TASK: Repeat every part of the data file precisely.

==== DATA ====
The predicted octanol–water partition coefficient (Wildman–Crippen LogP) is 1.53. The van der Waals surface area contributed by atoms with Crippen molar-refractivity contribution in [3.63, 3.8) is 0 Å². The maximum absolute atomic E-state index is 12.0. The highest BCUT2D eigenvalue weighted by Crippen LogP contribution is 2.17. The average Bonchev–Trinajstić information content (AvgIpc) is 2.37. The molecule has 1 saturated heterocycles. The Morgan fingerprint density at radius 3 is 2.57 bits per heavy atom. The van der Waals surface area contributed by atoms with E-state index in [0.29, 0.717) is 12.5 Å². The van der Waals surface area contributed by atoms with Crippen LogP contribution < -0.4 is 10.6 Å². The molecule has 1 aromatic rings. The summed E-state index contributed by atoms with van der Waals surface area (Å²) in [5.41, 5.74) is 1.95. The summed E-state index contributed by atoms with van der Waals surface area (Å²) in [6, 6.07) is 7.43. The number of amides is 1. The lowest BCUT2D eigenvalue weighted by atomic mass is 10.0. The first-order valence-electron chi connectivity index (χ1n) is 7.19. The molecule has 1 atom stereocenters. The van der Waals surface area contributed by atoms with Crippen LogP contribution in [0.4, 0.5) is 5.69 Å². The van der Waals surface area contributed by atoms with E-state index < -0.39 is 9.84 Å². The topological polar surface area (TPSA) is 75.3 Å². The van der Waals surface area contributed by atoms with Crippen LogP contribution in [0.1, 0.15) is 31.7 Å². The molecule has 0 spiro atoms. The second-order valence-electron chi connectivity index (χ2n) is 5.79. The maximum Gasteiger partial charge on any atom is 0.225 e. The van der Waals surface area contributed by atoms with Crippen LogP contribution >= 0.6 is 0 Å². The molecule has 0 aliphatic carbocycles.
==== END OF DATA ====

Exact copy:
The predicted octanol–water partition coefficient (Wildman–Crippen LogP) is 1.53. The van der Waals surface area contributed by atoms with Crippen molar-refractivity contribution in [3.63, 3.8) is 0 Å². The maximum absolute atomic E-state index is 12.0. The highest BCUT2D eigenvalue weighted by Crippen LogP contribution is 2.17. The average Bonchev–Trinajstić information content (AvgIpc) is 2.37. The molecule has 1 saturated heterocycles. The Morgan fingerprint density at radius 3 is 2.57 bits per heavy atom. The van der Waals surface area contributed by atoms with E-state index in [0.29, 0.717) is 12.5 Å². The van der Waals surface area contributed by atoms with Crippen LogP contribution < -0.4 is 10.6 Å². The molecule has 1 aromatic rings. The summed E-state index contributed by atoms with van der Waals surface area (Å²) in [5.41, 5.74) is 1.95. The summed E-state index contributed by atoms with van der Waals surface area (Å²) in [6, 6.07) is 7.43. The number of amides is 1. The lowest BCUT2D eigenvalue weighted by atomic mass is 10.0. The first-order valence-electron chi connectivity index (χ1n) is 7.19. The molecule has 1 atom stereocenters. The van der Waals surface area contributed by atoms with Crippen LogP contribution in [0.4, 0.5) is 5.69 Å². The van der Waals surface area contributed by atoms with E-state index < -0.39 is 9.84 Å². The topological polar surface area (TPSA) is 75.3 Å². The van der Waals surface area contributed by atoms with Crippen LogP contribution in [0.1, 0.15) is 31.7 Å². The molecule has 0 spiro atoms. The second-order valence-electron chi connectivity index (χ2n) is 5.79. The maximum Gasteiger partial charge on any atom is 0.225 e. The van der Waals surface area contributed by atoms with Crippen LogP contribution >= 0.6 is 0 Å². The molecule has 0 aliphatic carbocycles.